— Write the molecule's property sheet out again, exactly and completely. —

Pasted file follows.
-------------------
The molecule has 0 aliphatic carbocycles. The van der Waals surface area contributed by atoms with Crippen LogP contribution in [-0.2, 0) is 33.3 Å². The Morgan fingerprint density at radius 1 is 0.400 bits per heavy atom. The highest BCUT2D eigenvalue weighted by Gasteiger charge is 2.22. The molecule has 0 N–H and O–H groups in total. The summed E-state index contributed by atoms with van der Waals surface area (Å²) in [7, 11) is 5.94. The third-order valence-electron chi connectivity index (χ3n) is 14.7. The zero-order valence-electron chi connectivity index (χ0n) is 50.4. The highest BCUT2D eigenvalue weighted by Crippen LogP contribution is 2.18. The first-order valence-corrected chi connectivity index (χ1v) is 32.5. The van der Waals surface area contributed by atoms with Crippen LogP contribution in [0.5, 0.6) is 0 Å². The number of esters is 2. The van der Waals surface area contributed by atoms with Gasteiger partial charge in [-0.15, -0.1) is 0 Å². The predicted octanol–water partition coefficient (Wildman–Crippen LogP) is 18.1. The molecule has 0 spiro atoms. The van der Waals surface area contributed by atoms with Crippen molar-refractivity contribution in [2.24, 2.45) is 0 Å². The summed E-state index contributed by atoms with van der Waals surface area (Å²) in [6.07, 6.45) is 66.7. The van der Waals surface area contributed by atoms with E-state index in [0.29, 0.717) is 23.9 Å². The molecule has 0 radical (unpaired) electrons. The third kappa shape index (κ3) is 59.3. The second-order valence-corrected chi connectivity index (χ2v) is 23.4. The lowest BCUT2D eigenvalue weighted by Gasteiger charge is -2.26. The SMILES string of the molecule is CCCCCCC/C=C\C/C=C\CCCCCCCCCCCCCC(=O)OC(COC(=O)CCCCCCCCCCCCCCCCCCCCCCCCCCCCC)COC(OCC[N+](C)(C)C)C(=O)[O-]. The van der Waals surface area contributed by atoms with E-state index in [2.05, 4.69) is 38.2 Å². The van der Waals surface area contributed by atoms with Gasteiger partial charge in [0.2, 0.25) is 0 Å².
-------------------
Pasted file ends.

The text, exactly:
The molecule has 0 aliphatic carbocycles. The van der Waals surface area contributed by atoms with Crippen LogP contribution in [-0.2, 0) is 33.3 Å². The Morgan fingerprint density at radius 1 is 0.400 bits per heavy atom. The highest BCUT2D eigenvalue weighted by Gasteiger charge is 2.22. The molecule has 0 N–H and O–H groups in total. The summed E-state index contributed by atoms with van der Waals surface area (Å²) in [7, 11) is 5.94. The third-order valence-electron chi connectivity index (χ3n) is 14.7. The zero-order valence-electron chi connectivity index (χ0n) is 50.4. The highest BCUT2D eigenvalue weighted by Crippen LogP contribution is 2.18. The first-order valence-corrected chi connectivity index (χ1v) is 32.5. The van der Waals surface area contributed by atoms with Crippen LogP contribution in [0.5, 0.6) is 0 Å². The number of esters is 2. The van der Waals surface area contributed by atoms with Gasteiger partial charge in [-0.15, -0.1) is 0 Å². The predicted octanol–water partition coefficient (Wildman–Crippen LogP) is 18.1. The molecule has 0 spiro atoms. The van der Waals surface area contributed by atoms with Crippen molar-refractivity contribution in [2.24, 2.45) is 0 Å². The summed E-state index contributed by atoms with van der Waals surface area (Å²) in [6.07, 6.45) is 66.7. The van der Waals surface area contributed by atoms with E-state index in [0.29, 0.717) is 23.9 Å². The molecule has 0 radical (unpaired) electrons. The third kappa shape index (κ3) is 59.3. The second-order valence-corrected chi connectivity index (χ2v) is 23.4. The lowest BCUT2D eigenvalue weighted by Gasteiger charge is -2.26. The SMILES string of the molecule is CCCCCCC/C=C\C/C=C\CCCCCCCCCCCCCC(=O)OC(COC(=O)CCCCCCCCCCCCCCCCCCCCCCCCCCCCC)COC(OCC[N+](C)(C)C)C(=O)[O-]. The van der Waals surface area contributed by atoms with E-state index in [2.05, 4.69) is 38.2 Å². The van der Waals surface area contributed by atoms with Gasteiger partial charge in [0.2, 0.25) is 0 Å².